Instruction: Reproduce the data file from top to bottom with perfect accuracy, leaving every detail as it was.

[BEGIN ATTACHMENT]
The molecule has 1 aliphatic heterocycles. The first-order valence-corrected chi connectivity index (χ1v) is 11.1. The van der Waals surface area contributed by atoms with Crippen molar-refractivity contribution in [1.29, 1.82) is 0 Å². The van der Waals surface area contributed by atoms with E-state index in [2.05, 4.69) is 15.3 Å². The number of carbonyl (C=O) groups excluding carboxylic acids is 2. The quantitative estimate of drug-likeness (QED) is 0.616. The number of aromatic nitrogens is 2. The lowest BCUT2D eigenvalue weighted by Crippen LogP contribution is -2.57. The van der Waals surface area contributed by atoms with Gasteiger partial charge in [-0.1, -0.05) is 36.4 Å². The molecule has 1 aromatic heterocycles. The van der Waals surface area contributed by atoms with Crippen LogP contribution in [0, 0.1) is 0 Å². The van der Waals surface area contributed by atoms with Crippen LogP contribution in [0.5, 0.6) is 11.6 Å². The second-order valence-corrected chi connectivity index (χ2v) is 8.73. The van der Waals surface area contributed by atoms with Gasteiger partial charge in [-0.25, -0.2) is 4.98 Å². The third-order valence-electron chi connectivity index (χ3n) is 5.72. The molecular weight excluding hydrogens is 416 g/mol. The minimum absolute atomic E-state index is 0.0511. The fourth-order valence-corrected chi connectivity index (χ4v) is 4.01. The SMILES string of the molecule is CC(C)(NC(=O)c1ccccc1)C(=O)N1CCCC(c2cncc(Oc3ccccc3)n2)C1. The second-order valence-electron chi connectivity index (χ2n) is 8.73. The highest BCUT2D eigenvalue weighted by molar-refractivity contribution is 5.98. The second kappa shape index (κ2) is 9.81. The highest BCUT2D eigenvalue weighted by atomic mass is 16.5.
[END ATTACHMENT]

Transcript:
The molecule has 1 aliphatic heterocycles. The first-order valence-corrected chi connectivity index (χ1v) is 11.1. The van der Waals surface area contributed by atoms with Crippen molar-refractivity contribution in [1.29, 1.82) is 0 Å². The van der Waals surface area contributed by atoms with E-state index in [2.05, 4.69) is 15.3 Å². The number of carbonyl (C=O) groups excluding carboxylic acids is 2. The quantitative estimate of drug-likeness (QED) is 0.616. The number of aromatic nitrogens is 2. The lowest BCUT2D eigenvalue weighted by Crippen LogP contribution is -2.57. The van der Waals surface area contributed by atoms with Gasteiger partial charge in [-0.1, -0.05) is 36.4 Å². The molecule has 1 aromatic heterocycles. The van der Waals surface area contributed by atoms with Crippen LogP contribution in [0, 0.1) is 0 Å². The van der Waals surface area contributed by atoms with Crippen LogP contribution in [0.5, 0.6) is 11.6 Å². The second-order valence-corrected chi connectivity index (χ2v) is 8.73. The van der Waals surface area contributed by atoms with Gasteiger partial charge in [-0.25, -0.2) is 4.98 Å². The third-order valence-electron chi connectivity index (χ3n) is 5.72. The molecular weight excluding hydrogens is 416 g/mol. The minimum absolute atomic E-state index is 0.0511. The fourth-order valence-corrected chi connectivity index (χ4v) is 4.01. The SMILES string of the molecule is CC(C)(NC(=O)c1ccccc1)C(=O)N1CCCC(c2cncc(Oc3ccccc3)n2)C1. The second-order valence-electron chi connectivity index (χ2n) is 8.73. The highest BCUT2D eigenvalue weighted by molar-refractivity contribution is 5.98. The second kappa shape index (κ2) is 9.81. The highest BCUT2D eigenvalue weighted by atomic mass is 16.5.